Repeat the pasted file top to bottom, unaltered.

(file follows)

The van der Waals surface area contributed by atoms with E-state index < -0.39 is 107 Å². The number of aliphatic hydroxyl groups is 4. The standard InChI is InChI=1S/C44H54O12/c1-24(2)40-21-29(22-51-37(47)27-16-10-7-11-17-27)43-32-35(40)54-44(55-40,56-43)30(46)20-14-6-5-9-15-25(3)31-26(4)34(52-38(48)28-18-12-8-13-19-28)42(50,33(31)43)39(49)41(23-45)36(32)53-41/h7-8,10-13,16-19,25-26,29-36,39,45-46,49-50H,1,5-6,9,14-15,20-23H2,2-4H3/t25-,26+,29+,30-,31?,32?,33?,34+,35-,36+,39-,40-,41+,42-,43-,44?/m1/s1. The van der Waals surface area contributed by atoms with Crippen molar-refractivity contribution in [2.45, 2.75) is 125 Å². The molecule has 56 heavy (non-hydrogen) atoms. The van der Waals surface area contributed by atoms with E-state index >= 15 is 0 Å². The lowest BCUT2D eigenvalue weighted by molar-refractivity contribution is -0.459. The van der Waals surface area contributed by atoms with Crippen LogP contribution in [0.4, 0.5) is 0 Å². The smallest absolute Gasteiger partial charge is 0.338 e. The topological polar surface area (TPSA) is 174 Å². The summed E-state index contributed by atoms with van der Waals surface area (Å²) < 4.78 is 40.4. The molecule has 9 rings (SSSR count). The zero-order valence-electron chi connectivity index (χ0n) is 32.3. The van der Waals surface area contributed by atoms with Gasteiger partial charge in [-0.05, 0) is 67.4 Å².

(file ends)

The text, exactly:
The van der Waals surface area contributed by atoms with E-state index < -0.39 is 107 Å². The number of aliphatic hydroxyl groups is 4. The standard InChI is InChI=1S/C44H54O12/c1-24(2)40-21-29(22-51-37(47)27-16-10-7-11-17-27)43-32-35(40)54-44(55-40,56-43)30(46)20-14-6-5-9-15-25(3)31-26(4)34(52-38(48)28-18-12-8-13-19-28)42(50,33(31)43)39(49)41(23-45)36(32)53-41/h7-8,10-13,16-19,25-26,29-36,39,45-46,49-50H,1,5-6,9,14-15,20-23H2,2-4H3/t25-,26+,29+,30-,31?,32?,33?,34+,35-,36+,39-,40-,41+,42-,43-,44?/m1/s1. The van der Waals surface area contributed by atoms with Crippen molar-refractivity contribution in [2.45, 2.75) is 125 Å². The molecule has 56 heavy (non-hydrogen) atoms. The van der Waals surface area contributed by atoms with E-state index >= 15 is 0 Å². The lowest BCUT2D eigenvalue weighted by molar-refractivity contribution is -0.459. The van der Waals surface area contributed by atoms with Crippen LogP contribution in [0.4, 0.5) is 0 Å². The smallest absolute Gasteiger partial charge is 0.338 e. The topological polar surface area (TPSA) is 174 Å². The summed E-state index contributed by atoms with van der Waals surface area (Å²) < 4.78 is 40.4. The molecule has 9 rings (SSSR count). The zero-order valence-electron chi connectivity index (χ0n) is 32.3. The van der Waals surface area contributed by atoms with Gasteiger partial charge in [-0.05, 0) is 67.4 Å².